experiments. (B) FoxO1/3 protein levels and phosphorylation were decreased in Mst12/2T cells. CD4+/CD62Lhior CD4+/CD62LloT cells from spleens
were purified by MACS. Cell lysates were then analyzed by immunoblotting. (C) Immunostaining of FoxO3a in peripheral blood T cells from Mst1+/2
and Mst12/2mice. Lymphocytes were stained for CD4 (green) and FoxO3a (red), or CD8 (red) and FoxO3a (green); nuclei were stained with DAPI
(blue). (D) Immunostaining of p-FoxO1/3 in peripheral blood T cells from Mst1+/2and Mst12/2mice. Lymphocytes were stained for CD4 (green) and
p-FoxO1/3 (red), or CD8 (red) and p-FoxO1/3 (green); nuclei were stained with DAPI (blue).
Role of Mst1 in Naive T Cells
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produce DNA double-strand breaks (DSBs) in mammalian cells
. We therefore examined cH2AX, an established measure of
DSBs, in T cells. As expected, CD4+and CD8+T cells from
Mst12/2mice showed an increase in cH2AX signals compared
with Mst1+/2T cells (Figure S6), indicating the presence of DSBs.
Intracellular ROS can regulate Bcl-2 levels in activated T cells ,
and the Bim/Bcl-2 balance is critical for maintaining naı ¨ve and
memory T cell homeostasis . Therefore, we also investigated
Figure 2. Surface expression of L-selectin, CCR7, and IL-7Ra in Mst12 2/ /2 2peripheral T cells. L-selectin (n$6), CCR7 (n$3), and CD127 (n$3)
expression on naive T cells from peripheral blood (PB), spleen (Sp), lymph node (LN) were quantified by FACS. MFI, mean fluorescent intensity.
*, p,0.05; **, p,0.01; ***, p,0.001.
Figure 3. Dysregulation of FoxO1/3 results in down-regulation of Sod2 and catalase. Quantitative RT-PCR analysis of Sod2 and catalase
mRNA expression in lymphocytes from thymus, spleen, and inguinal lymph nodes of Mst1+/2and Mst12/2mice. Lymphocytes from spleen and lymph
nodes were further purified into CD4+and CD8+T cells by MACS. Target mRNA expression levels were normalized to endogenous b-actin. Fold
changes were calculated by measuring Mst12/2/Mst1+/2ratios. Data are pooled from three independent experiments of triplicate. Error bars indicate
SEM. *, p,0.05; **, p,0.01; ***, p,0.001.
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Bcl-2 involvement in the T cell death associated with increased
ROS in Mst12/2mice. Bcl-2 mRNA expression was decreased
about 2- to 3-fold in Mst12/2compared with Mst1+/2T cells;
however, the expression level of BimEL, an antagonist of Bcl-2, in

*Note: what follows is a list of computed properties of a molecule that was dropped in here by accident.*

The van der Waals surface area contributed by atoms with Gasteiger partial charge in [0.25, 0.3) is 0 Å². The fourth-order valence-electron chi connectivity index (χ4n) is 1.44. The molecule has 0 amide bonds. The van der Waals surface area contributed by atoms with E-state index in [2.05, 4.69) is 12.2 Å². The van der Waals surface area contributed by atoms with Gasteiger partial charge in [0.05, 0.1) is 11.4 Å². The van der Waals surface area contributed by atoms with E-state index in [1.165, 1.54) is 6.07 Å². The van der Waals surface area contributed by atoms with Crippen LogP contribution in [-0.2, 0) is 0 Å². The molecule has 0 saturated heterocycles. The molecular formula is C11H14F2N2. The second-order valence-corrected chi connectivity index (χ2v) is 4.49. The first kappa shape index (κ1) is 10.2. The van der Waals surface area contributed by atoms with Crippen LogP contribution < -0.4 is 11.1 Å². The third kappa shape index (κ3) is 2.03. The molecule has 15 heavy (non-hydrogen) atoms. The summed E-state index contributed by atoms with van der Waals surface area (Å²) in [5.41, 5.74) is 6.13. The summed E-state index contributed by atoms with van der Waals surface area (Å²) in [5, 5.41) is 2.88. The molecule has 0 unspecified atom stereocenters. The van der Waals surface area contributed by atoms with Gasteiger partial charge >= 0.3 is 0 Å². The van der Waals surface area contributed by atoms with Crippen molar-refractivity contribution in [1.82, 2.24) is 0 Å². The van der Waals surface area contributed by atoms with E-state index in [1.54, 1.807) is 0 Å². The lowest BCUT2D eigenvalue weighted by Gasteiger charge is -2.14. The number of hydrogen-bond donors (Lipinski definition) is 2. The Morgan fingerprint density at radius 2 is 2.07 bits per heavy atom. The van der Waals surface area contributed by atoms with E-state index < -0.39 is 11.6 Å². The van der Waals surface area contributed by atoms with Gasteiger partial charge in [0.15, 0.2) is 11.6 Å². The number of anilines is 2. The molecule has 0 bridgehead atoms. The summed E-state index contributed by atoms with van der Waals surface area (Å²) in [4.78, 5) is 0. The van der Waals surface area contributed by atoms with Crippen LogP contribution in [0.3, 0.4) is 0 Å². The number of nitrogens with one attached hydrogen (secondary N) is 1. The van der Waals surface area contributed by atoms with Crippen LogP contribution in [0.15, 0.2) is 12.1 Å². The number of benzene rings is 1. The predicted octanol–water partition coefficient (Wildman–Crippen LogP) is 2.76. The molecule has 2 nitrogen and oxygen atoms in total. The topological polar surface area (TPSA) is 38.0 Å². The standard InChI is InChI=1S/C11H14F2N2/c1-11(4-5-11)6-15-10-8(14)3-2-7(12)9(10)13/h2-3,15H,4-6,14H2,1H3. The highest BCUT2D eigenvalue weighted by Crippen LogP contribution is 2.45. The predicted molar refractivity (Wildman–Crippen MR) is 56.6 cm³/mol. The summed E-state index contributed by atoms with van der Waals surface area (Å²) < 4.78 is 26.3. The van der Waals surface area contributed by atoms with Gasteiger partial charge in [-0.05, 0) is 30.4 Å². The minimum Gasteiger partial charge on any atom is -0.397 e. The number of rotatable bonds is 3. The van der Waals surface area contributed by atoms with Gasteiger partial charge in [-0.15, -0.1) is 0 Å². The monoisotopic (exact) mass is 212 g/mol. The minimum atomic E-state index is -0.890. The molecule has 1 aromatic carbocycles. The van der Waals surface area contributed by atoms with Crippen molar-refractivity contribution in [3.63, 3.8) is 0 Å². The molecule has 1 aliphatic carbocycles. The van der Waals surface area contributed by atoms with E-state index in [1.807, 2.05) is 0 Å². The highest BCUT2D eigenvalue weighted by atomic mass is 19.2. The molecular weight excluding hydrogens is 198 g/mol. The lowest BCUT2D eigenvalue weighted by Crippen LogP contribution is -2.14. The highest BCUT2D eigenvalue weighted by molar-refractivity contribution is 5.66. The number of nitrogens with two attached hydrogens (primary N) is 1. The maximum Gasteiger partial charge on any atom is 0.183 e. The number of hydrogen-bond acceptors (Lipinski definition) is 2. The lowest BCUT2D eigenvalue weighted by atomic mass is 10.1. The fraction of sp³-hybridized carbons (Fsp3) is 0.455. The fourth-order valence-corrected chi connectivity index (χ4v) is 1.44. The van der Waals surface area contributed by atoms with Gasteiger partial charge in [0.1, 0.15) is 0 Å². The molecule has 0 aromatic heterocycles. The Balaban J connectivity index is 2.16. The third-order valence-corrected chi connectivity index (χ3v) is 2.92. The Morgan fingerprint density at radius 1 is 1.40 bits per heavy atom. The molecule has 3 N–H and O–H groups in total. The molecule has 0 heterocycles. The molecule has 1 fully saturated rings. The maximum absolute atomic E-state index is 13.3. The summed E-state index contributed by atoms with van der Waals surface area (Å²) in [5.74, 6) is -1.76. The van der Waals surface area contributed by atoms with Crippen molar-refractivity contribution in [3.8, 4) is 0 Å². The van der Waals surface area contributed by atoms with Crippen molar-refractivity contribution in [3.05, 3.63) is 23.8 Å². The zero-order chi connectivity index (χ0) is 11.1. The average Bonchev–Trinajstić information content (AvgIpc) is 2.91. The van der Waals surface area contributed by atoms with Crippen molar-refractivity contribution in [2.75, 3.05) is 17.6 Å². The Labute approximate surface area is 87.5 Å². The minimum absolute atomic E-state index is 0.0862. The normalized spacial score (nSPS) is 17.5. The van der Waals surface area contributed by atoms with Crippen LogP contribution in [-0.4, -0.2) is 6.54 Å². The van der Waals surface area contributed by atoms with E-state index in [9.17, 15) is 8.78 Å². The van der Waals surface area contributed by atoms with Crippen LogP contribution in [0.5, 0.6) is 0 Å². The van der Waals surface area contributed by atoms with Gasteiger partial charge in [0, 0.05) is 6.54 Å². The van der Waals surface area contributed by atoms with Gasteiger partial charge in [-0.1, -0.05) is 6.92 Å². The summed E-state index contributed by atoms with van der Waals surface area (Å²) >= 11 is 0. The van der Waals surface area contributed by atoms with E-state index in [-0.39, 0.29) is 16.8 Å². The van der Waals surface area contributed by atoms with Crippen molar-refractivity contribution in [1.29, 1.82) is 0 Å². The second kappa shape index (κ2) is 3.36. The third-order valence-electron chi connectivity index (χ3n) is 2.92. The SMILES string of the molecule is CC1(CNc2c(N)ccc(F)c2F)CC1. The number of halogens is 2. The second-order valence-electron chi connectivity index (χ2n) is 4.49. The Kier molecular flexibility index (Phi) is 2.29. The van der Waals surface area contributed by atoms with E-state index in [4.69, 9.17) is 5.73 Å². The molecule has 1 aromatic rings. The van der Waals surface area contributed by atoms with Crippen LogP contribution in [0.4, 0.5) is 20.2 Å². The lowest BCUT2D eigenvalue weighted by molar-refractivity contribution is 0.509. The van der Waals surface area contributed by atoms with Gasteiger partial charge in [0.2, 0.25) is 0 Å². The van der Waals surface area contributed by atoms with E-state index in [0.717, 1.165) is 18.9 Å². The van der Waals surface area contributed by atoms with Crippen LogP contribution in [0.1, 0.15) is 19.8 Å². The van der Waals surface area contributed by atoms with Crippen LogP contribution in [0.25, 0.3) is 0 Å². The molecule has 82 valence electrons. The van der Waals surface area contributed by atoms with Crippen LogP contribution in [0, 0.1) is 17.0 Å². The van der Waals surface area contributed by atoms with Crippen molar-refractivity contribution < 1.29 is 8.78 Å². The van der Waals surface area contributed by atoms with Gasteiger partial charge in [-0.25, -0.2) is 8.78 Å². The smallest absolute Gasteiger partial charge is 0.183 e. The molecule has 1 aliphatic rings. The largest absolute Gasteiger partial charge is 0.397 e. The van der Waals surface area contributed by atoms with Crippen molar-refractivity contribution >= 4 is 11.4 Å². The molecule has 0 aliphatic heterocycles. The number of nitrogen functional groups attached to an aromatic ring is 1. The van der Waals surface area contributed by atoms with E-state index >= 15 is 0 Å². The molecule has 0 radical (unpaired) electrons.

Mst12/2T cells was increased compared with controls (Figure 4B).
Thus, elevated intracellular ROS in Mst12/2T cells ultimately
decreased Bcl-2 levels, creating a disruption in the balance
between Bcl-2 and BimELthat might contribute to the apoptosis of
peripheral Mst12/2T cells.
To determine whether the increased apoptosis of Mst12/2T
cells was primarily due to ROS, we incubated Mst12/2T cells
from peripheral blood with the antioxidant, N-acetyl-L-cysteine
(NAC). At an NAC concentration of 10 ng/ml, intracellular ROS
was reduced (Figure 4C, left) and apoptosis was decreased in
Mst12/2CD4+and CD8+T cells (Figure 4C, right), suggesting
that the elevated levels of ROS in peripheral Mst12/2T cells
resulted in cell death. Although NAC treated Mst1+/2T cells had
lower ROS levels than untreated cells, apoptosis in these cells was
not affected by NAC treatment. Although NAC treated Mst12/2
CD8+T cells have modestly lower levels of ROS compared with
untreated Mst12/2CD8+T cells, it is also noted that ROS levels
in NAC treated Mst12/2CD8+T cells were not reduced as much
as in CD4+T cells. These differences in response to NAC
treatment between CD4+and CD8+T cells may account for
smaller change in Mst12/2CD8+T cell death compared to CD4+
T cell death. Taken together, these results suggest that Mst1-
deficient naı ¨ve T cells fail to activate FoxO proteins, resulting in a
failure to induce Sod2 and catalase expression, the accumulation
of intracellular ROS, and increased apoptosis in single-positive T
We next generated Mst1 wild-type transgenic (Mst1 Tg) and
kinase-dead transgenic (Mst1KD Tg) mice, then tested whether the
observed defects were corrected in the Mst1 Tg;Mst12/2or
Mst1KD Tg;Mst12/2progeny. In Mst1 Tg;Mst12/2mice,
intracellular ROS levels in CD4+and CD8+T cells were
decreased to levels comparable to those found in Mst1+/2
peripheral T cells (Figure 5A), and the numbers of peripheral
naı ¨ve T cells were recovered to an even greater extent in Mst1
Figure 4. Mst1 is important in ROS regulation and peripheral T cell survival. (A) Intracellular ROS levels in peripheral blood CD4+and CD8+